The Boy Who Cried Fabulous

Written by: Lesléa Newman

Illustrated by: Peter Ferguson

For Ages: 3-7 years

Language: English

Topics Covered: Self-Expression, Acceptance, Family.

Summary:  Roger is a distractible, yet happy boy.  He gets distracted by fabulous things in stores, on the way to school, and chatters away about how “fabulous” it all is!  Unfortunately, not everyone is thrilled that Roger is late to school, home, and everywhere in between.  His parents forbid him from using the word “fabulous” in hopes it will keep him on track, rather than distracted.  Roger tries.  He really does.  But soon he is distracted by a marvelous diner, a wonderful bridge, a glorious band, and a beautiful boat.  Roger follows a fantastic parade, and his parents trail along behind him looking perplexed.  When Roger finally notices them, he looks worried.  Much to his surprise, they smile and call him the “world’s most fabulous son!”

This is a rhyming book that covers acceptance, self-expression, and gives tons of great vocabulary words for early readers.  Roger’s parents learn to accept and appreciate his joyful and distracted nature, rather than stifle it.

Reflection Questions:

  • Why do you think Roger’s parents want him to stop saying the world “fabulous”?
  • What do you think makes Roger a fun friend to have?
  • Do you think you would get distracted by all of the things Roger gets distracted by in the book?
  • What is your favorite word Roger uses in the book?

Continuing the Conversation:

  • Make an About Me bulletin board in the classroom.  Have everyone fill out a questionnaire and bring in their favorite photo of themselves to display.  This would be a great beginning of the year activity!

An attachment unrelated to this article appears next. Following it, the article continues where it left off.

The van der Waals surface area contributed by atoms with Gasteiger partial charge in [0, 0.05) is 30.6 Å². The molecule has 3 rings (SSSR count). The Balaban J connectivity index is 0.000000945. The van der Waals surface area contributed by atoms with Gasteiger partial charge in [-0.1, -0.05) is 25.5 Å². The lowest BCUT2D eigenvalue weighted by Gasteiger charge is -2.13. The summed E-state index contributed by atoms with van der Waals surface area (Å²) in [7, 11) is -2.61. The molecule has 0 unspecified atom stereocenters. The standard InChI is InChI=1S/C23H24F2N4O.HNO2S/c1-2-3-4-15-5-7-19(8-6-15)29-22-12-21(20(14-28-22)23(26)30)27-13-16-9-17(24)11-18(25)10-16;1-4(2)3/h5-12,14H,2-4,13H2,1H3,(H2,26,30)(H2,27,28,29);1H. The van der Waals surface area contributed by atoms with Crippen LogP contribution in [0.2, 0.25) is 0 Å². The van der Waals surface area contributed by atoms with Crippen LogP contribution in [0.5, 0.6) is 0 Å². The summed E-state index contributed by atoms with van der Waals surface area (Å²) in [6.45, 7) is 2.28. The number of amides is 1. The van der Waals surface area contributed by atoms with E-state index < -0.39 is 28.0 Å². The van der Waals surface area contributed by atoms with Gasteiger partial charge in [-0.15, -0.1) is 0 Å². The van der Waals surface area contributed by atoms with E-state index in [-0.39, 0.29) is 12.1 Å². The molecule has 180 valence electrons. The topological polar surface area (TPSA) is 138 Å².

• Make a collage showing everything that is unique about you!
  • Make your own Fabulous Parade like in the book.  What could you include if you could have anything you wanted be in it?

About the Author & the Illustrator:

leslea newmanLesléa (pronounced “Lez-LEE-uh”) Newman is the author of 70 books for readers of all ages, including A Letter to Harvey Milk; October Mourning: A Song for Matthew Shepard; I Carry My Mother; The Boy Who Cried Fabulous; Ketzel, the Cat Who Composed; and Heather Has Two Mommies. She has received many literary awards, including creative writing fellowships from the National Endowment for the Arts and the Massachusetts Artists Foundation, two American Library Association Stonewall Honors, the Massachusetts Book Award, the Association of Jewish Libraries Sydney Taylor Award, the Highlights for Children Fiction Writing Award, a Money for Women/Barbara Deming Memorial Fiction Writing grant, the James Baldwin Award for Cultural Achievement, the Cat Writer’s Association Muse Medallion, and the Dog Writers Association of America’s Maxwell Medallion. Nine of her books have been Lambda Literary Award Finalists. Ms. Newman wrote Heather Has Two Mommies, the first children’s book to portray lesbian families in a positive way, and has followed up this pioneering work with several more children’s books on lesbian and gay families: Felicia’s Favorite Story, Too Far Away to Touch, Saturday Is Pattyday, Mommy, Mama, and Me, and Daddy, Papa, and Me.

Peter Ferguson Peter Ferguson was born in Montreal, Canada in 1968. He set his sights on an illustration career after seeing the movie Star Wars, deciding that he would like to draw spaceships. After graduating from the Ontario College of Art and Design in Toronto in 1992, he began his career as a professional illustrator, using oil as his medium of choice. Peter’s brilliant ability to conceptualize clients’ ideas as well as his distinctive characters gave him a running start in the editorial and book publishing markets. Since signing with Three in a Box Inc, Peter’s career has grown steadily. His clients include Marvel Comics, The Royal Shakespeare Company, The Wall Street Journal, The Washington Times, Mojo, Chicago Tribune and the Los Angeles Times. Peter has also illustrated the covers of the popular Sisters Grimm collection.

Leave a Reply

Fill in your details below or click an icon to log in:

WordPress.com Logo

You are commenting using your WordPress.com account. Log Out /  Change )

Google photo

You are commenting using your Google account. Log Out /  Change )

Twitter picture

You are commenting using your Twitter account. Log Out /  Change )

Facebook photo

You are commenting using your Facebook account. Log Out /  Change )

Connecting to %s